Goldstream Provincial Park is only 16 km northwest of Victoria with lots of hiking trails. Massive 600 year old trees, waterfalls, a river, flowers, birds and fish are the attraction. The hiking trails range from easy, wheelchair accessible to strenuous hikes… Mount Finlayson is a steep climb with parts on rocky faces. From October to December, the park is the scene of the annual salmon spawning run. The Freeman King Visitor Centre offers programs and information about the park.


Gowlland Tod Provincial Park stretches along the east side of Finlayson Arm and Saanich Inlet offering superlative views of the surrounding landscape on hikes up Jocelyn Hill or Holmes Peak. The trails can be challenging at times but the views and exercise are well worth it.


Trek and Treats provides an up-close experience of Canada's West Coast on the Salish Shores Discovery Trail, a multi-day inn-to-inn hiking route across the southern tip of Vancouver Island, near Victoria. Explore this scenic region on a 3–9 day self-guided walking or multi-sports tour. You set your own schedule, detailed maps and route information are provided, accommodations are arranged for you and your luggage is transported from inn to inn.


Casual recreation parks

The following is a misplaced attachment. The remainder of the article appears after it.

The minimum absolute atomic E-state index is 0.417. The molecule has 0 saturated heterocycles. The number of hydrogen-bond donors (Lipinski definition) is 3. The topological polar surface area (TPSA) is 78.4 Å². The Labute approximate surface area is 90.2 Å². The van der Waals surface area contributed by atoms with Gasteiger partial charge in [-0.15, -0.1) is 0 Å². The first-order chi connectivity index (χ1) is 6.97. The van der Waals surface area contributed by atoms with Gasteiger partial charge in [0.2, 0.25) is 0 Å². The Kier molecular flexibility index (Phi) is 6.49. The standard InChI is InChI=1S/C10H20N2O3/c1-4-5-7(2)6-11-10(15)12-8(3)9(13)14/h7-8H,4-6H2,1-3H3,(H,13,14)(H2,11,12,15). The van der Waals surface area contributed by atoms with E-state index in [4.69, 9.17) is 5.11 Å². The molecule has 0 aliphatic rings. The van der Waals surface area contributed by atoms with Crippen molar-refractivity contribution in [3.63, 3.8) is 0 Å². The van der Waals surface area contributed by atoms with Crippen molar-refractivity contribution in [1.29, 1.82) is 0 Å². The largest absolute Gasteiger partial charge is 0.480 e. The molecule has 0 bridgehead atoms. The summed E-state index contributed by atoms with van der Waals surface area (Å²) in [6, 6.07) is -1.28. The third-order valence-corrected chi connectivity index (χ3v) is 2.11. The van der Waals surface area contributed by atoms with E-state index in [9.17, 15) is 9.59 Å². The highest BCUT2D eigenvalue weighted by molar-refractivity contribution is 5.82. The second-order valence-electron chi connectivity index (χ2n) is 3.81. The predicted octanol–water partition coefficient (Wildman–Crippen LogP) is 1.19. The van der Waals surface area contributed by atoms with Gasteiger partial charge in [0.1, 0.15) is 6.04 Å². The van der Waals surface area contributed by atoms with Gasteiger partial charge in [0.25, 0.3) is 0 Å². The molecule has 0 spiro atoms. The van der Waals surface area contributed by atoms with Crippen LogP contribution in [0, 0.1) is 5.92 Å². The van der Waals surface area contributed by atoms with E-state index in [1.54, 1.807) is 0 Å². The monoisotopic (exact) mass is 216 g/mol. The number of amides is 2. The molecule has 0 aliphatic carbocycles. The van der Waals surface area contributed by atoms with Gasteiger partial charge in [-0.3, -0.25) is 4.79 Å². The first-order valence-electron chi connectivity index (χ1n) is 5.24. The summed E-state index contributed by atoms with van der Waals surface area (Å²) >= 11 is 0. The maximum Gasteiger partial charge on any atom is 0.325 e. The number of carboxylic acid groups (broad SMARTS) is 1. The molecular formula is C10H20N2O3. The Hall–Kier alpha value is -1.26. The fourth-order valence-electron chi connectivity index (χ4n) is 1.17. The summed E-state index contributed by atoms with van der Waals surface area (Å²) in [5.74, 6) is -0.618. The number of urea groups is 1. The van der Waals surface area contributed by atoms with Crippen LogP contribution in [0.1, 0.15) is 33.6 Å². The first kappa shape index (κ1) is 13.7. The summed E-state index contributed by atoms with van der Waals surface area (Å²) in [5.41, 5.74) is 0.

Elk/Beaver Lake. A very popular park and lake, shared by swimmers, windsurfers, sailors, water-skiers, fishers and rowers. The flat wide trails are designated multi-use, for hikers, cyclists and horseback riders, while others are for hiking only. The hiking trails are rated easy. There are picnic areas, playgrounds, and a fishing float with access for people with disabilities.


Mount Douglas Park features several hiking trails lush with ferns and wildflowers under towering Douglas firs and cedar trees. Trails lead to the summit with a spectacular 360 degree view of Victoria, the peninsula, the islands and the Olympic and Cascade Mountains in the State of Washington. If you don't want to hike all the way up, it is possible to drive up and walk the last few metres to the lookout, but only after 12 noon. (Mornings are reserved for walkers.)


Thetis Lake Regional Park was established as Canada's first nature sanctuary in 1958 and is the perfect place for a family picnic, a swim on a warm day or a walk through the forest. The trails rate from moderate to challenging and go through swamps, Garry oak ecosystems and Douglas-fir forest.


Witty's Lagoon Regional Park is located on the ocean near Metchosin west of Victoria. The large lagoon is a birder's paradise at any time of the year. Hiking trails take you through woodland, past the lagoon and a marsh to a beautiful sandy beach. The trail rating is moderate.


The Galloping Goose Regional Trail used to be a railway line and is now a 55-kilometre multipurpose trail that takes you through urban, rural and wilderness scenery from Victoria to Sooke. The trail is rated easy and accessible to people with disabilities. It's also used heavily by commuting cyclists.


French Beach Provincial Park has lots to offer. Situated on the Strait of Juan de Fuca there are hiking trails, lawns for picnics, a sand and pebble beach and a campground. During spring and fall, you can see whales passing by on their migration route. Otters, seals, and sea lions play in the waves and inhabit the rocks. Many seabirds, eagles and ospreys can be seen flying overhead.